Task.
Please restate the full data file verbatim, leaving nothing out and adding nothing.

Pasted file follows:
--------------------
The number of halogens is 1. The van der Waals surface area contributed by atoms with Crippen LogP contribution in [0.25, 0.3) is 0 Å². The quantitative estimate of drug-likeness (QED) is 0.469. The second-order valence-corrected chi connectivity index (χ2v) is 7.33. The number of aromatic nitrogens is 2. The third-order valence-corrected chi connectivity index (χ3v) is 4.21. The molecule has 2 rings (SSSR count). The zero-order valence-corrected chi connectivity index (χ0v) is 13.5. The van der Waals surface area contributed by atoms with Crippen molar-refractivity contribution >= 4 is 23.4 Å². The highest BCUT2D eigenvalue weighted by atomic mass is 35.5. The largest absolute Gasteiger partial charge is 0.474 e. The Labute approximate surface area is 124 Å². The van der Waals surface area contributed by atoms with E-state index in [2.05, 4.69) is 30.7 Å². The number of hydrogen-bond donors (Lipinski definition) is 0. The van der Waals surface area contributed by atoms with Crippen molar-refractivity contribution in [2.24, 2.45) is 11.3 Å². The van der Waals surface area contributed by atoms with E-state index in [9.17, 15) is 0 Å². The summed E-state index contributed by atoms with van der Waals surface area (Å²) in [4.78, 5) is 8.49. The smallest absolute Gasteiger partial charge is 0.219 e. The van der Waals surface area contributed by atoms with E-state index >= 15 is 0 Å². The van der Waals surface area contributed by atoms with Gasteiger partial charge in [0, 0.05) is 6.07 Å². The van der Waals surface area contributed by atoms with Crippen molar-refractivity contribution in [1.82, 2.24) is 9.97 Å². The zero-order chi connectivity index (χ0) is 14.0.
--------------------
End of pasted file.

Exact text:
The number of halogens is 1. The van der Waals surface area contributed by atoms with Crippen LogP contribution in [0.25, 0.3) is 0 Å². The quantitative estimate of drug-likeness (QED) is 0.469. The second-order valence-corrected chi connectivity index (χ2v) is 7.33. The number of aromatic nitrogens is 2. The third-order valence-corrected chi connectivity index (χ3v) is 4.21. The molecule has 2 rings (SSSR count). The zero-order valence-corrected chi connectivity index (χ0v) is 13.5. The van der Waals surface area contributed by atoms with Crippen molar-refractivity contribution >= 4 is 23.4 Å². The highest BCUT2D eigenvalue weighted by atomic mass is 35.5. The largest absolute Gasteiger partial charge is 0.474 e. The Labute approximate surface area is 124 Å². The van der Waals surface area contributed by atoms with E-state index in [2.05, 4.69) is 30.7 Å². The number of hydrogen-bond donors (Lipinski definition) is 0. The van der Waals surface area contributed by atoms with Crippen molar-refractivity contribution in [2.24, 2.45) is 11.3 Å². The van der Waals surface area contributed by atoms with E-state index in [9.17, 15) is 0 Å². The summed E-state index contributed by atoms with van der Waals surface area (Å²) in [4.78, 5) is 8.49. The smallest absolute Gasteiger partial charge is 0.219 e. The van der Waals surface area contributed by atoms with E-state index >= 15 is 0 Å². The van der Waals surface area contributed by atoms with Gasteiger partial charge in [0, 0.05) is 6.07 Å². The van der Waals surface area contributed by atoms with Crippen molar-refractivity contribution in [1.82, 2.24) is 9.97 Å². The zero-order chi connectivity index (χ0) is 14.0.